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Transcripts of Selected Group Discussions on CYC-Net

Since it's founding in 1997, the CYC-Net discussion group has been asked thousands of questions. These questions often generate many replies from people in all spheres of the Child and Youth Care profession and contain personal experiences, viewpoints, as well as recommended resources.

Below are some of the threads of discussions on varying Child and Youth Care related topics.

Questions and Responses have been reproduced verbatim.

ListenListen to this

Child and youth homelessness?

I live in Canada and I am very interested in how the issue of child and youth homelessness is being approached in other countries.


Dawne Kalenuik

Hi Dawne,

Your interest is quite essential for me as a youth care giver, so I think it may be of help to let you know that groups of students at Humber College are organising an event on this topic in their community development project. This is solely based on their findings, so they may have information relevant for your inquiries. I wish you good luck and hope this helps.

Olu Komolafe

In my country it’s the NGO'S which take a leading role in this aspect.


Hi everyone,

My name is Braden Freeman and I work at a homeless shelter in Calgary, Canada. It is very surprising to me how people view homelessness in the city. I think most people, including people in uniform, look down on this population and see them as a detriment to society. I think it is important to remember that society creates homelessness, giving society the responsibility to deal with this issue.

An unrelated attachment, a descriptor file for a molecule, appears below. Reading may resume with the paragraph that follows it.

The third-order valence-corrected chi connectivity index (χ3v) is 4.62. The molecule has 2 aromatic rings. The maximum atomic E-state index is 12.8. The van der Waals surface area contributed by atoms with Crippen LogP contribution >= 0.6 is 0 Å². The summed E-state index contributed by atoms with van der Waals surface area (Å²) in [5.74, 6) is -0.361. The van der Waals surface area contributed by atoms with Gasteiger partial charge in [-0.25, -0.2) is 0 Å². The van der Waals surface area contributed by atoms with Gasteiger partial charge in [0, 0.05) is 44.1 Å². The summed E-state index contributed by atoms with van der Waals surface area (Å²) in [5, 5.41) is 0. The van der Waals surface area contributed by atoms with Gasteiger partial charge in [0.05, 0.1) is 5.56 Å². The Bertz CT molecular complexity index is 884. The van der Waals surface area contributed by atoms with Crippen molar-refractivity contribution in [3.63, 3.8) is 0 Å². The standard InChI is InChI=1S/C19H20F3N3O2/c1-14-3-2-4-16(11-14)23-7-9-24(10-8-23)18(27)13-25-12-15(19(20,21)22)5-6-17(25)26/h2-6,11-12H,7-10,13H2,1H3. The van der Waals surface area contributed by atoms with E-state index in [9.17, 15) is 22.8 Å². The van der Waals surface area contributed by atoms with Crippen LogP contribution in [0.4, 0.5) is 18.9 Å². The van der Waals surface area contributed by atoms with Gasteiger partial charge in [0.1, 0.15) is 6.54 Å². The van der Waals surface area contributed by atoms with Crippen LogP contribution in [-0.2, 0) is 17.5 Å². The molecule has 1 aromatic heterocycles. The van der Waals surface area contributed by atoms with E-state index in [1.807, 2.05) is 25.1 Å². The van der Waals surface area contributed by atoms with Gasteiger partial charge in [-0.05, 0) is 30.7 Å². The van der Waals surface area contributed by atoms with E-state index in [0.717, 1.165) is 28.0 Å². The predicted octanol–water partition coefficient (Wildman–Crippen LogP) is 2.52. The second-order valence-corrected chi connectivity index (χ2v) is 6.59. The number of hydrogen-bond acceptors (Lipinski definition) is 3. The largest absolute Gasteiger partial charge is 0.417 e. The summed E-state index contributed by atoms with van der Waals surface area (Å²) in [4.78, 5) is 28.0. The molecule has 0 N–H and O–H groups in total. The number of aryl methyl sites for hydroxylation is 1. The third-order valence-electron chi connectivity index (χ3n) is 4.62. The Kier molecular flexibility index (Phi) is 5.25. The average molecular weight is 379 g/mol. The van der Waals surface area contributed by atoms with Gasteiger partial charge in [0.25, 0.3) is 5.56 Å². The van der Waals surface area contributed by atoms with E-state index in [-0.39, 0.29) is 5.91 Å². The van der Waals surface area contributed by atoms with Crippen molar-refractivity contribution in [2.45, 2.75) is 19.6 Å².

I deal with many different people who are homeless. I see young people, older people, war veterans and a variety of people from different cultural backgrounds. Looking at young people, I would say that from their birth they were destined to be homeless. For example, when an Aboriginal child comes into being, he is often brought into a family with trauma. The trauma of which I speak is related to residential schools and the unfortunate past relations between Europeans and the Native people. Thus, the child develops an association with suffering from an early age, and in some cases the parents financial issues force these children onto the streets before they are given a fair shot at life.

I think it is important for both social workers and Child and Youth Care counsellors to recognize that people's past experiences shape who they are. People are therefore doomed to act out the past in a mechanical pattern. Until people become aware of their past and their negative patterns of behaviour, they will not be able to move beyond suffering. Counsellors should give people the space they need to deal with the hurt, avoiding any suggestions on fixing the problems. I think awareness is the key and the end goal. In awareness the behaviours will disappear of their own accord.

Braden Freeman

Hi Brendan,

Thank you for your compassionate post. It is true that there are many factors that lead to homelessness and that trauma is often an underlying factor. I formerly taught counseling at risk youth at our local college and worked with a local shelter to raise funds. It always surprises me how much stigma that there was towards the homeless as well as how little compassion there was in comparison to other organizations I have done work with such as domestic violence shelters. I think people often misinterpret that these youth are bad kids / just misbehaving, that they're lazy, oppositional and choosing to be where they are, that it's undesirable or dangerous work because poor hygiene, blurred boundaries, or drugs and alcohol may be involved. I have worked with homelessness at both the youth level as well as an adult level and what I know is beneath this tough exterior that often develops over time is often an individual who is seeking someone to care for them, to look at them with compassion and kindness, to see that they are a human being who is suffering and scared.